Debate flares over arming teachers to prevent school shootings

Feature for WHYY, November 14 2018

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Nearly three hours into a special meeting about a policy that would ask some staff at the Tamaqua Area School District to carry guns, parent Liz Pinkey read aloud a letter from educators at Sandy Hook Elementary School.

They had written to the Pennsylvania State Senate last year, when lawmakers were debating a bill to allow personnel with concealed carry permits to be armed on school property.

“We would like to make something clear,” the teachers wrote, “we would not have wanted that option, nor would it have made us or our students safer. In fact, it might have made things even worse.” They signed it, “the surviving educators of the Sandy Hook school massacre.”

When Pinkey finished reading, Tamaqua School Board President Larry Wittig replied, referring to the Sandy Hook educators who did not survive, “I would add to that, if we could speak to the six adults who are no longer here, they may have a different opinion.”

A shocked groan went up from the crowd of over 150 parents and residents who had gathered in a middle school cafeteria last week to hear perspectives for and against arming staff. It’s become a controversial issue in this small Schuylkill County town in Northeastern Pennsylvania’s coal region, where guns are commonplace but opinions are divided on their role in schools.

“Guns are a part of the culture here. We have off the first day of buck hunting season — from school, from work, from everything,” said Pinkey, a parent to three children in the school district, in an interview. “We’re not against guns. My husband is very pro-gun, very N.R.A., and even he said these are just not the right hands to be putting weapons into.”

In September, Tamaqua’s school board unanimously approved a policy change that would recruit staff to anonymously carry firearms in the district’s four schools after completing a three-and-a-half day training. If the policy is enacted, the district would be the first in the state to have armed teachers in classrooms.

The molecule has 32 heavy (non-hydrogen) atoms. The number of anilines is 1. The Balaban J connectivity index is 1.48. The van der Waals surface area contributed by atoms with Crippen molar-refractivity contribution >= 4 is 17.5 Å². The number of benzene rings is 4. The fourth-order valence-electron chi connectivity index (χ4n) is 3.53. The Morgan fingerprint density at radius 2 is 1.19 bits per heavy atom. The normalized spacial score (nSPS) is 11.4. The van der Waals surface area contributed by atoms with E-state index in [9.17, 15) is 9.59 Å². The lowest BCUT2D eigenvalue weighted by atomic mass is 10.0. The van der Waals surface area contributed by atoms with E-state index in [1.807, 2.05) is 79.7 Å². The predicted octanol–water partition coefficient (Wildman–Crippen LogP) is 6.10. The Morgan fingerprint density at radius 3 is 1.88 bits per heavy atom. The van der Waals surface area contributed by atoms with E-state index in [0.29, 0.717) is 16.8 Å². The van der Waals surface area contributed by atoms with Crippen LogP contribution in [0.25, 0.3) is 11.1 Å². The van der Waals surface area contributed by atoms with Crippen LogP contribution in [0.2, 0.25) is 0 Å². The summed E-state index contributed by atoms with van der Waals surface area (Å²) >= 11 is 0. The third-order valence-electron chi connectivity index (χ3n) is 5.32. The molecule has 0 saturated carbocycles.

But until this meeting, there had been little formal public discussion about it, and the room was tense. Tamaqua High graduate Julian Gerace had driven all the way back to his hometown from his job in Philadelphia just to be at this meeting, “because this works me up so much,” he said.

Sophomores Paige Pratt and Madelyn Jones, who were also preparing to speak against the policy, said they’d been getting teased by classmates at school all week, called “snowflakes” and “stupid liberals.” When the meeting began, it was standing room only.

Board member Nicholas Boyle, who has been a force behind the policy, said it had been discussed at previous board meetings, but Wittig, who resigned his post as chairman of the Pa. Board of Education earlier this year due to allegations of sexual misconduct dating back to the 1980s, acknowledged that they hadn’t informed teachers before voting.

When the news initially surfaced, many Tamaqua educators and parents were caught off guard.

“I’m a teacher here and I learned about it in the newspaper,” said Kim Woodward, who doesn’t support the policy, as a teacher or a parent.

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Photography by Matt Smith

radioJen Kinneyreporting